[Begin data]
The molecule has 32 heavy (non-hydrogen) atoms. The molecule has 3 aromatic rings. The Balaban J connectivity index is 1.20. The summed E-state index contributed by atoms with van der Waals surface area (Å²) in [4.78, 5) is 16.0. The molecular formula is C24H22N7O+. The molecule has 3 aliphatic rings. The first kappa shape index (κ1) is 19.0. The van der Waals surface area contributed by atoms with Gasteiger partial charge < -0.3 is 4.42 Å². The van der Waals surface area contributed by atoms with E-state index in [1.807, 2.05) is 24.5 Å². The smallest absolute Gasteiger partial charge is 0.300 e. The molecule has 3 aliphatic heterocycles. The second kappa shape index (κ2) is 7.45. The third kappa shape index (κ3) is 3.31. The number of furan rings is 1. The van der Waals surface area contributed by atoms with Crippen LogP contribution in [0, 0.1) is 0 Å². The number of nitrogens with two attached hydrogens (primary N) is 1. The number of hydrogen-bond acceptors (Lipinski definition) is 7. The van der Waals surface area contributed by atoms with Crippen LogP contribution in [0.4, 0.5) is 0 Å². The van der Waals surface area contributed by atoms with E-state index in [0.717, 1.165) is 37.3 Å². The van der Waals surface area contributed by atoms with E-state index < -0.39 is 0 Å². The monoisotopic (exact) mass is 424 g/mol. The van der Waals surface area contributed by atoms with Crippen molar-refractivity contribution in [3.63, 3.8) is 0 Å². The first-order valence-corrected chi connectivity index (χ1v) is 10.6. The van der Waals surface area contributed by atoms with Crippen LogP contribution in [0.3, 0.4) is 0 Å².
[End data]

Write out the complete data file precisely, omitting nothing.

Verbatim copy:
The molecule has 32 heavy (non-hydrogen) atoms. The molecule has 3 aromatic rings. The Balaban J connectivity index is 1.20. The summed E-state index contributed by atoms with van der Waals surface area (Å²) in [4.78, 5) is 16.0. The molecular formula is C24H22N7O+. The molecule has 3 aliphatic rings. The first kappa shape index (κ1) is 19.0. The van der Waals surface area contributed by atoms with Gasteiger partial charge < -0.3 is 4.42 Å². The van der Waals surface area contributed by atoms with E-state index in [1.807, 2.05) is 24.5 Å². The smallest absolute Gasteiger partial charge is 0.300 e. The molecule has 3 aliphatic heterocycles. The second kappa shape index (κ2) is 7.45. The third kappa shape index (κ3) is 3.31. The number of furan rings is 1. The van der Waals surface area contributed by atoms with Crippen LogP contribution in [0, 0.1) is 0 Å². The number of nitrogens with two attached hydrogens (primary N) is 1. The number of hydrogen-bond acceptors (Lipinski definition) is 7. The van der Waals surface area contributed by atoms with Crippen LogP contribution in [0.4, 0.5) is 0 Å². The van der Waals surface area contributed by atoms with E-state index in [0.717, 1.165) is 37.3 Å². The van der Waals surface area contributed by atoms with E-state index < -0.39 is 0 Å². The monoisotopic (exact) mass is 424 g/mol. The van der Waals surface area contributed by atoms with Crippen molar-refractivity contribution in [3.63, 3.8) is 0 Å². The first-order valence-corrected chi connectivity index (χ1v) is 10.6. The van der Waals surface area contributed by atoms with Crippen LogP contribution in [0.3, 0.4) is 0 Å².